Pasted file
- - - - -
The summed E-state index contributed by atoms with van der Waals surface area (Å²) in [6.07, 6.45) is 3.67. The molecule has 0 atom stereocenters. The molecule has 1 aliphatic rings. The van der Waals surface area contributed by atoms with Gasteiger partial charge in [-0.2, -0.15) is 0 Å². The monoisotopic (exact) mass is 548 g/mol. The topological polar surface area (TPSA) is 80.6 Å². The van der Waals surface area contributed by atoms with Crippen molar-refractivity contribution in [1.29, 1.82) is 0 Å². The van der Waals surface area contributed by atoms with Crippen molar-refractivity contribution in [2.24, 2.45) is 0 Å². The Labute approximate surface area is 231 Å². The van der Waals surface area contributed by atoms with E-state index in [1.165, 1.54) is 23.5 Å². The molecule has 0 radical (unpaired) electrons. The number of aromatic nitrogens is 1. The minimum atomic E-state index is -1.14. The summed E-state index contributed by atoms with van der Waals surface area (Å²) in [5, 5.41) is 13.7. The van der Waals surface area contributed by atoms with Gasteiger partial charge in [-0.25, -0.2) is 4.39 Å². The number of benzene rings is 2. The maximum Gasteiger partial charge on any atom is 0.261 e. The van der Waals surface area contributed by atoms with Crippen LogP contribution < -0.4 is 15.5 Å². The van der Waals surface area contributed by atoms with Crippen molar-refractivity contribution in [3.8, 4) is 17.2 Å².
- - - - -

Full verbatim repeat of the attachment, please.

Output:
The summed E-state index contributed by atoms with van der Waals surface area (Å²) in [6.07, 6.45) is 3.67. The molecule has 0 atom stereocenters. The molecule has 1 aliphatic rings. The van der Waals surface area contributed by atoms with Gasteiger partial charge in [-0.2, -0.15) is 0 Å². The monoisotopic (exact) mass is 548 g/mol. The topological polar surface area (TPSA) is 80.6 Å². The van der Waals surface area contributed by atoms with Crippen molar-refractivity contribution in [1.29, 1.82) is 0 Å². The van der Waals surface area contributed by atoms with Crippen molar-refractivity contribution in [2.24, 2.45) is 0 Å². The Labute approximate surface area is 231 Å². The van der Waals surface area contributed by atoms with E-state index in [1.165, 1.54) is 23.5 Å². The molecule has 0 radical (unpaired) electrons. The number of aromatic nitrogens is 1. The minimum atomic E-state index is -1.14. The summed E-state index contributed by atoms with van der Waals surface area (Å²) in [5, 5.41) is 13.7. The van der Waals surface area contributed by atoms with Gasteiger partial charge in [-0.25, -0.2) is 4.39 Å². The number of benzene rings is 2. The maximum Gasteiger partial charge on any atom is 0.261 e. The van der Waals surface area contributed by atoms with Crippen LogP contribution < -0.4 is 15.5 Å². The van der Waals surface area contributed by atoms with Crippen molar-refractivity contribution in [3.8, 4) is 17.2 Å².